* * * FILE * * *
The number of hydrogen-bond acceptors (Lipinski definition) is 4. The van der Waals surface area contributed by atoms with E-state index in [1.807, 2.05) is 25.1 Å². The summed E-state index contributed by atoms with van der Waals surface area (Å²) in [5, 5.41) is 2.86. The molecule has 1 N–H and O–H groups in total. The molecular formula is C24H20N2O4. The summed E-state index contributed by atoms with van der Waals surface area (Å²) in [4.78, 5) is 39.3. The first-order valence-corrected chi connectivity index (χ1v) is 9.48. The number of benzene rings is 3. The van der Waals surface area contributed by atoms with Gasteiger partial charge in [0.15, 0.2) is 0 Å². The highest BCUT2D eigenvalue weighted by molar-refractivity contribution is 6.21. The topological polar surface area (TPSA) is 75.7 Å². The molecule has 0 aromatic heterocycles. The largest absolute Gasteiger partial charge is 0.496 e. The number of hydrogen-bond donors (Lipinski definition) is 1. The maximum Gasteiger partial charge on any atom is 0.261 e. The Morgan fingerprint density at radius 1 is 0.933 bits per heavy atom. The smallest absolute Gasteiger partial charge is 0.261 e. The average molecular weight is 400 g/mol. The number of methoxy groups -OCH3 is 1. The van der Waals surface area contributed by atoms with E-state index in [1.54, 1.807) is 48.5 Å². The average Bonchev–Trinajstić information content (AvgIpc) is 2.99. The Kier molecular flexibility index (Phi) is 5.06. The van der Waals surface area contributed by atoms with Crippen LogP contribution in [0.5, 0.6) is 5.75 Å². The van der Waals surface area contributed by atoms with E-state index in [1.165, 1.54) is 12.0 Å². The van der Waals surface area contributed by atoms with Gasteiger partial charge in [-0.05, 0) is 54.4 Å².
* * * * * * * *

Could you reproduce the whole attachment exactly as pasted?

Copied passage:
The number of hydrogen-bond acceptors (Lipinski definition) is 4. The van der Waals surface area contributed by atoms with E-state index in [1.807, 2.05) is 25.1 Å². The summed E-state index contributed by atoms with van der Waals surface area (Å²) in [5, 5.41) is 2.86. The molecule has 1 N–H and O–H groups in total. The molecular formula is C24H20N2O4. The summed E-state index contributed by atoms with van der Waals surface area (Å²) in [4.78, 5) is 39.3. The first-order valence-corrected chi connectivity index (χ1v) is 9.48. The number of benzene rings is 3. The van der Waals surface area contributed by atoms with Gasteiger partial charge in [0.15, 0.2) is 0 Å². The highest BCUT2D eigenvalue weighted by molar-refractivity contribution is 6.21. The topological polar surface area (TPSA) is 75.7 Å². The molecule has 0 aromatic heterocycles. The largest absolute Gasteiger partial charge is 0.496 e. The number of hydrogen-bond donors (Lipinski definition) is 1. The maximum Gasteiger partial charge on any atom is 0.261 e. The Morgan fingerprint density at radius 1 is 0.933 bits per heavy atom. The smallest absolute Gasteiger partial charge is 0.261 e. The average molecular weight is 400 g/mol. The number of methoxy groups -OCH3 is 1. The van der Waals surface area contributed by atoms with E-state index in [1.54, 1.807) is 48.5 Å². The average Bonchev–Trinajstić information content (AvgIpc) is 2.99. The Kier molecular flexibility index (Phi) is 5.06. The van der Waals surface area contributed by atoms with Crippen LogP contribution in [0.5, 0.6) is 5.75 Å². The van der Waals surface area contributed by atoms with E-state index in [1.165, 1.54) is 12.0 Å². The van der Waals surface area contributed by atoms with Gasteiger partial charge in [-0.05, 0) is 54.4 Å².